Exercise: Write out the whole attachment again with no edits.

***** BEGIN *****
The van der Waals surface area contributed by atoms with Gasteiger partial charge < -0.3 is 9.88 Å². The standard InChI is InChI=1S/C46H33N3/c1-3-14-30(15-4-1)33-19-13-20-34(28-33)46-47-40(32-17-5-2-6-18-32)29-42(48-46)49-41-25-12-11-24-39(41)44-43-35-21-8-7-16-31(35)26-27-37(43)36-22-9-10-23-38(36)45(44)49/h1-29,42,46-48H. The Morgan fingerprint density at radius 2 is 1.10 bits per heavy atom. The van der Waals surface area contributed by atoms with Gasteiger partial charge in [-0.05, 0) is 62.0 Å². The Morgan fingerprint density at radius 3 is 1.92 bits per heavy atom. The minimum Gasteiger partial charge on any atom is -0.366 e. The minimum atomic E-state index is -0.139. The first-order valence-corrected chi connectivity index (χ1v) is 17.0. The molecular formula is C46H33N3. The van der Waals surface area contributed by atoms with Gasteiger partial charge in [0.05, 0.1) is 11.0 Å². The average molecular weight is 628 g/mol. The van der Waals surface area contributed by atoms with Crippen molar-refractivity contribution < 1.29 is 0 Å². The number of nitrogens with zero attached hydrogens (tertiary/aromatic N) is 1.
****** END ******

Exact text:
The van der Waals surface area contributed by atoms with Gasteiger partial charge < -0.3 is 9.88 Å². The standard InChI is InChI=1S/C46H33N3/c1-3-14-30(15-4-1)33-19-13-20-34(28-33)46-47-40(32-17-5-2-6-18-32)29-42(48-46)49-41-25-12-11-24-39(41)44-43-35-21-8-7-16-31(35)26-27-37(43)36-22-9-10-23-38(36)45(44)49/h1-29,42,46-48H. The Morgan fingerprint density at radius 2 is 1.10 bits per heavy atom. The van der Waals surface area contributed by atoms with Gasteiger partial charge in [-0.05, 0) is 62.0 Å². The Morgan fingerprint density at radius 3 is 1.92 bits per heavy atom. The minimum Gasteiger partial charge on any atom is -0.366 e. The minimum atomic E-state index is -0.139. The first-order valence-corrected chi connectivity index (χ1v) is 17.0. The molecular formula is C46H33N3. The van der Waals surface area contributed by atoms with Gasteiger partial charge in [0.05, 0.1) is 11.0 Å². The average molecular weight is 628 g/mol. The van der Waals surface area contributed by atoms with Crippen molar-refractivity contribution < 1.29 is 0 Å². The number of nitrogens with zero attached hydrogens (tertiary/aromatic N) is 1.